Theme of Fire in The Wars

The following material was contributed by Paul Barnes, Derek Hayes, Lindsey Hume, Courtenay Lewis, and Candace Robicheau.

For another site on this topic.

The theme of fire in the novel The Wars, by Timothy Findley, conveys a feeling of pain and emotional distress. Here are several examples which support this theory (quotations are from the Penguin edition of The Wars [1983]):

1. Page 18..."Robert looked to one side from under the peak of his cap, hoping that no one had seen him flinch from the steam or stepping back from the fire. He was wishing that they would leave. His shoulders hurt. His arm was sore. There were bruises on his back. He ached. He wanted all the others who had got off the train to depart the station before him." This simply conveys the physical and mental pain which Robert experiences.

2. Page 26..."For a moment she stood there, holding her hands in tight against her body as if for some reason Robert might take these possessions away from her. The glass and the cigarette were perhaps some sort of tangible evidence she was alive." Of course, the reference to fire was in the form of the cigarette. This emotional distress shown by Robert's mother is a result of her finding out that Rowena was dead, and that she did not know how to cope effectively with the situation.

3. Page 46..."and he stood and he stared as he passed the fires of his father's factories, every furnace blasting red in the night...What were all these fires - and where did his father and his mother sleep beneath the pall of smoke reflecting orange and yellow flames?" This reflects Robert's distress about the immense destruction that occurred during World War I..

4. Page 65..."The air in front of him was filled with little fires but the horse was not dead." This shows the intense emotional distress that Robert experienced when he had to slaughter the horse but did not want to.

5. Page 66..."Shall I light us a lantern, sir? Said Regis. 'No,' said Robert. 'Not for a moment anyway.'" This exchange over the lantern occurs just after Robert kills the horse, and he does not want to observe the deed that he has just committed.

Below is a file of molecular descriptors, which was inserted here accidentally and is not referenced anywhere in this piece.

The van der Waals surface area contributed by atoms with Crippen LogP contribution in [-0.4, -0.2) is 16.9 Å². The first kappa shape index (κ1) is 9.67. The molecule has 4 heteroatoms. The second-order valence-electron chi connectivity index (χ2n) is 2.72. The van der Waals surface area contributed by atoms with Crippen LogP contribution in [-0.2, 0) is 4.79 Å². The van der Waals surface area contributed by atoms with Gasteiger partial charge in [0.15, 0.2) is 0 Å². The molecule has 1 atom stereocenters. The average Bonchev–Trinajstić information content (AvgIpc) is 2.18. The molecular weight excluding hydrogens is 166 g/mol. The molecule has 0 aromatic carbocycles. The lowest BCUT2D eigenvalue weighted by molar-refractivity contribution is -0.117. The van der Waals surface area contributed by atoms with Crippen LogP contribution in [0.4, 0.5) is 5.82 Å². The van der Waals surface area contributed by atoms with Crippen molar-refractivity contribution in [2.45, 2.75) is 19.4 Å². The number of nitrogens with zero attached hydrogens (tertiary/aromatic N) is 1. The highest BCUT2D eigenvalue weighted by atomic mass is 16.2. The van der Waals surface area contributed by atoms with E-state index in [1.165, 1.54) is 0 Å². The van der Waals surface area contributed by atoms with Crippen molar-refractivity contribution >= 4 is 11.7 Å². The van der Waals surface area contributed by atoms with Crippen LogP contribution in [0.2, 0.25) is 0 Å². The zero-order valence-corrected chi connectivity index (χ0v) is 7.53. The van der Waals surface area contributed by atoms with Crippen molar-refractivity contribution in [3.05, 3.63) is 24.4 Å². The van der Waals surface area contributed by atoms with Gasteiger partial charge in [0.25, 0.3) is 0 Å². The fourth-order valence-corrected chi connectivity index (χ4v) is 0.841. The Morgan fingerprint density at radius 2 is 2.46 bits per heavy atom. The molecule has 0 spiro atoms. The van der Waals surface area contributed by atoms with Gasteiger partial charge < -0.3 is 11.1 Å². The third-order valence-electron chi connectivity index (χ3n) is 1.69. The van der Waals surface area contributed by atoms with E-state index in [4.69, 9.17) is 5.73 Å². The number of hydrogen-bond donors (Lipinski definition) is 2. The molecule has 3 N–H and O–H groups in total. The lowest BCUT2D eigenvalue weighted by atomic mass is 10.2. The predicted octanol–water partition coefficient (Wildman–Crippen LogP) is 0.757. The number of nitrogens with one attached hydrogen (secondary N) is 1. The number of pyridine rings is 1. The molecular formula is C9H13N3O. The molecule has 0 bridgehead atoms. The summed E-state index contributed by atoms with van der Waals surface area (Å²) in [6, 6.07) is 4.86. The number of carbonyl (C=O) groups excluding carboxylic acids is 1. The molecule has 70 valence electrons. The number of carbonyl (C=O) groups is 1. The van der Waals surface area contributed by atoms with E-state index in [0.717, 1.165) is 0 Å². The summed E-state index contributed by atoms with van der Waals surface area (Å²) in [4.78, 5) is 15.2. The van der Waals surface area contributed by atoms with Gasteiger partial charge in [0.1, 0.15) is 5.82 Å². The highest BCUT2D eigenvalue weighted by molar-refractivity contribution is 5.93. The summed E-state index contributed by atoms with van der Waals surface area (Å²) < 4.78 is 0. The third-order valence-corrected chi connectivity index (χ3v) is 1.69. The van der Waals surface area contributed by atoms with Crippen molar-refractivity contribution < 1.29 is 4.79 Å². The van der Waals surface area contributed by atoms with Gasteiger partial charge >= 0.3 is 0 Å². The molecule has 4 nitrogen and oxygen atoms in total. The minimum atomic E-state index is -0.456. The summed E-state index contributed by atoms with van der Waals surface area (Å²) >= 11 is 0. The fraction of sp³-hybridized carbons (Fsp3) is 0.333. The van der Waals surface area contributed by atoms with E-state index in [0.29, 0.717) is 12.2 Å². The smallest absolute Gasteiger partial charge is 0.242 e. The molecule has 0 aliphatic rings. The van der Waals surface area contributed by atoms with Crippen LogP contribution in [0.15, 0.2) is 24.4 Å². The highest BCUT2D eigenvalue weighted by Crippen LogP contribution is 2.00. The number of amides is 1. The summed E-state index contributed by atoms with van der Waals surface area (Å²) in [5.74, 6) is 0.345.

6) page 108..."At exactly 4 am on the morning of the 28th, the Germans set off a string of land mines ranged along the St. Eloi Salient. One of these blew up the trenches five hundred yards directly in front of the stained glass dugout. The blowing of the mines was a signal for the artillery to start firing and the whole countryside seemed to jump into flames...In it, 30,000 men would die and not an inch of ground would be won." This quotation illustrates the power that the opposition had, and how it would try anything to win the war, even if it meant taking the lives of those they were fighting and those that they were not actually in combat with. It also illustrates the desperation to win the war, even if it meant inch by inch, little by little. This is also illustrated on page 132 - "Fire storms raged along the front. Men were exploded where they stood - blown apart by the combustion." As well, page 173 - "There was so much screaming and so much roaring of fires that Robert couldn't hear the planes when they returned or the next string of bombs when they fell." Finally, pages 185-186: "The roof...went up in seconds like a tinder box. Within less than a minute of the fire being set, the rear portion of the roof fell into the barn...onto the backs of horses...Robert began shouting 'I can't! I can't! I can't!' and by the time Mickle realised that this meant "I can't open the doors," it was too late....There were flames all around them and his (Robert's) clothes were on fire....The dog was never found." This symbolises that Robert was more interested in life than death and would help someone/something if he could, but he had to learn this by serving in the war, living in a life with deadly risks and few second chances.